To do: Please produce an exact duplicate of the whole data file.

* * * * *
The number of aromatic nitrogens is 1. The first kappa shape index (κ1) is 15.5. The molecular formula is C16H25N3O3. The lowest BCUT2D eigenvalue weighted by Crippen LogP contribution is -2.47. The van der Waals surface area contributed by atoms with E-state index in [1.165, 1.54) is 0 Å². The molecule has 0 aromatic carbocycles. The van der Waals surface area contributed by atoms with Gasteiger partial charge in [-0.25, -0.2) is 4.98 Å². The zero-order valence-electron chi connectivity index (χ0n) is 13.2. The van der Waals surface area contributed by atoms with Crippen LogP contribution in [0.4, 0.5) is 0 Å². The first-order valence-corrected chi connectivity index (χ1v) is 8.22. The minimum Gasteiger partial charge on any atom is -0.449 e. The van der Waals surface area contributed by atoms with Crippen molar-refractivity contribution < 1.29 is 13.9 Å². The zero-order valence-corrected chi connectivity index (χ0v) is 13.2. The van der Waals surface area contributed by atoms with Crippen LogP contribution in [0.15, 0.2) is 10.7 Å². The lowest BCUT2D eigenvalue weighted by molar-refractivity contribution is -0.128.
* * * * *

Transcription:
The number of aromatic nitrogens is 1. The first kappa shape index (κ1) is 15.5. The molecular formula is C16H25N3O3. The lowest BCUT2D eigenvalue weighted by Crippen LogP contribution is -2.47. The van der Waals surface area contributed by atoms with E-state index in [1.165, 1.54) is 0 Å². The molecule has 0 aromatic carbocycles. The van der Waals surface area contributed by atoms with Gasteiger partial charge in [-0.25, -0.2) is 4.98 Å². The zero-order valence-electron chi connectivity index (χ0n) is 13.2. The van der Waals surface area contributed by atoms with Crippen LogP contribution in [0.4, 0.5) is 0 Å². The first-order valence-corrected chi connectivity index (χ1v) is 8.22. The minimum Gasteiger partial charge on any atom is -0.449 e. The van der Waals surface area contributed by atoms with Crippen molar-refractivity contribution < 1.29 is 13.9 Å². The zero-order valence-corrected chi connectivity index (χ0v) is 13.2. The van der Waals surface area contributed by atoms with Crippen LogP contribution in [0.15, 0.2) is 10.7 Å². The lowest BCUT2D eigenvalue weighted by molar-refractivity contribution is -0.128.